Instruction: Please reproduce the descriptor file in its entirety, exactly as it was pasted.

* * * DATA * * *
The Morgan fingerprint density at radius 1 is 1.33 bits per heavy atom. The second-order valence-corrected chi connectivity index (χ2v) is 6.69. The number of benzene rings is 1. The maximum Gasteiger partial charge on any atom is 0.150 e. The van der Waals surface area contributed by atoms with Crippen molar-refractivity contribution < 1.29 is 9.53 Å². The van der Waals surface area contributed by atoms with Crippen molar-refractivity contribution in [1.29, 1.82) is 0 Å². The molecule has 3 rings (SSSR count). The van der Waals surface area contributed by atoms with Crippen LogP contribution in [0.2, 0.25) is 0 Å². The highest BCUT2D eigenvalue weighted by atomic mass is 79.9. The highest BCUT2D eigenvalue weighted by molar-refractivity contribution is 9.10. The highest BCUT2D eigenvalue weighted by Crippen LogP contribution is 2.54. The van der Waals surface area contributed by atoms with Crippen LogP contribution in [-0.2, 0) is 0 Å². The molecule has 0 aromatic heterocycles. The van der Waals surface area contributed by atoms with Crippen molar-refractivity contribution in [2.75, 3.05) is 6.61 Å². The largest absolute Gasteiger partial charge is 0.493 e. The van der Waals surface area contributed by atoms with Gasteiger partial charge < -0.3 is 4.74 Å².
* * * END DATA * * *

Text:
The Morgan fingerprint density at radius 1 is 1.33 bits per heavy atom. The second-order valence-corrected chi connectivity index (χ2v) is 6.69. The number of benzene rings is 1. The maximum Gasteiger partial charge on any atom is 0.150 e. The van der Waals surface area contributed by atoms with Crippen molar-refractivity contribution < 1.29 is 9.53 Å². The van der Waals surface area contributed by atoms with Crippen molar-refractivity contribution in [1.29, 1.82) is 0 Å². The molecule has 3 rings (SSSR count). The van der Waals surface area contributed by atoms with Crippen LogP contribution in [0.2, 0.25) is 0 Å². The highest BCUT2D eigenvalue weighted by atomic mass is 79.9. The highest BCUT2D eigenvalue weighted by molar-refractivity contribution is 9.10. The highest BCUT2D eigenvalue weighted by Crippen LogP contribution is 2.54. The van der Waals surface area contributed by atoms with Crippen LogP contribution in [-0.2, 0) is 0 Å². The molecule has 0 aromatic heterocycles. The van der Waals surface area contributed by atoms with Crippen molar-refractivity contribution in [2.75, 3.05) is 6.61 Å². The largest absolute Gasteiger partial charge is 0.493 e. The van der Waals surface area contributed by atoms with Gasteiger partial charge < -0.3 is 4.74 Å².